Inside the NFLPrint
The art of informed conversation
By Paula Marantz Cohen
During football season, every Wednesday night at 9, I drop whatever I am doing to watch Inside the NFL on Showtime. The hour-long show is a conversation on the week in football hosted by veteran sportscaster James Brown and featuring former Giants’ quarterback Phil Simms and former Cincinnati Bengals wide receiver Cris Collinsworth.
I am not a rabid fan of football, watching it only occasionally. I was an advocate of giving Michael Vick a second chance, but my interest was in the story not the game (I’m for giving most everyone a second chance). I root for the Pittsburgh Steelers, thanks to my husband, who lived in Pittsburgh for a while—though our kids say watching Steelers games is bad for his blood pressure. Despite these desultory loyalties, I can’t say that I understand the game of football beyond the rudimentary rules.
What I appreciate about Inside the NFL is not the content but the form. I like seeing people talk with knowledge and passion about a subject they know well. The way they share their expertise is what informed conversation should be like. So often in American life we don’t have informed conversation. We have uninformed conversation, where we know a little and spin this for the purpose of getting along; or we have cheerleading conversation, where we all agree on something and simply state our shared agreement over and over; or we have antagonistic conversation, where we get mad and say personal things of little relevance to the point that we regret later. But we rarely have conversation like that on Inside the NFL–probably because we rarely get people together who know a subject well enough to talk about it in depth—to agree, disagree, compare ideas, close-read small aspects of the subject, and make informed predictions.
It’s true that Inside the NFL is a staged conversation or, rather, several conversations—one of the show’s conceits is to have the participants appear in different settings (sitting at a table, sitting in big armchairs, standing around a podium) to delineate different segments: e.g., an analysis of highlights, an interview with a player, predictions for next week. The feeling is always one of camaraderie mixed with opinionated disagreement. These guys respect each other but have their own, highly personalized perspective on the game—the product of the position they played, when they played, the team they played on, and their own values and ideas.
The show has featured spirited conversations about subjects like how much roughness should be allowed in a game. I never thought that I would understand anyone arguing against new safety rules, but Warren Sapp, a former regular, and some of the special guests made a persuasive case against them. Another episode included a discussion about how a coach can help a quarterback become a leader—the coach shouldn’t coddle the quarterback but shouldn’t dictate to him either or he will never have the authority and confidence he needs to lead his team. In yet another episode, the guest, the legendary linebacker Lawrence Taylor spoke about his life on the field and his missteps off it. Simms, who had played with Taylor on the Giants, made clear both the respect he felt for the man and his disapproval of Taylor’s sense of entitlement as an elite player, precisely what had gotten him into trouble. The tone in which everyone comported themselves during this conversation—the mix of sheepishness, self-confidence, and philosophical resignation on Taylor’s part, and the respect mixed with ribbing and dismay that was directed at him—all conveyed the place of this man in the sport, even in the face of scandal.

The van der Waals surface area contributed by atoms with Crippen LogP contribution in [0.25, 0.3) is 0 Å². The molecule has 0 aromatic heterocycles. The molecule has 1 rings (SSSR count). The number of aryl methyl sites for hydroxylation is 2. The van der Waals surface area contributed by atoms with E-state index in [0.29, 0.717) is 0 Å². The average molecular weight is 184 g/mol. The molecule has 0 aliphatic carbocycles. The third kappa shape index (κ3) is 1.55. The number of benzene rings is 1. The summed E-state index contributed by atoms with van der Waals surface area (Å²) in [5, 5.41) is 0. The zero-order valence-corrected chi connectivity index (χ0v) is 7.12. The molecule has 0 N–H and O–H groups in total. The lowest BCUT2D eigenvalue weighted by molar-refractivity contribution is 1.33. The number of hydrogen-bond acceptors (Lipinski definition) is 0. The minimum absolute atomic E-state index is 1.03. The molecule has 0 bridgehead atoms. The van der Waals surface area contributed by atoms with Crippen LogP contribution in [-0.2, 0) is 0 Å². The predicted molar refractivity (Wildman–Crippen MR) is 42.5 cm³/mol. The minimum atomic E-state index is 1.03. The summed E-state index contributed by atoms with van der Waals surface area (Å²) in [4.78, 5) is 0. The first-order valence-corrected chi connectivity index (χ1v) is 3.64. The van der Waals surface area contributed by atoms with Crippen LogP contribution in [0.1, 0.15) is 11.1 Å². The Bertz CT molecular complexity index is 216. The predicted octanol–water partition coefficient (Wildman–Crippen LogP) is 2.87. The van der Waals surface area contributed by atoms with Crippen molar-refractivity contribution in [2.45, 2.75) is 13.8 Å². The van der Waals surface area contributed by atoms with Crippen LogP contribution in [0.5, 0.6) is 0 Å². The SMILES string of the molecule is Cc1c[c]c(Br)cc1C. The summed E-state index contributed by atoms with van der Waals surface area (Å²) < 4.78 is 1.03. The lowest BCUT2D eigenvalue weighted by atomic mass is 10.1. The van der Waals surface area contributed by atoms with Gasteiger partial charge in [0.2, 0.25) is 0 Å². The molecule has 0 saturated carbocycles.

The closest I can say I come to the sort of informed talk that characterizes Inside the NFL are the lunch conversations I have with my colleagues, about teaching. My lunch companions and I know our institution well and share the same sorts of students, but we each have our own histories—both outside and inside the classroom—and our own distinct methods of teaching. All this makes our conversations lively and interesting. I less frequently have such conversations with fellow scholars on topics relating to literature. The focus of scholarship differs widely among colleagues at my institution. And at professional conferences, where expertise is shared, conversation of this sort rarely happens because competition and exhibitionism get in the way. Academics are, let’s face it, even more posturing than professional football players.
Paula Marantz Cohen is a distinguished professor of English at Drexel University and the author of the novels Jane Austen in Scarsdale or Love, Death and the SATs and the recent What Alice Knew: A Most Curious Tale of Henry James and Jack the Ripper.
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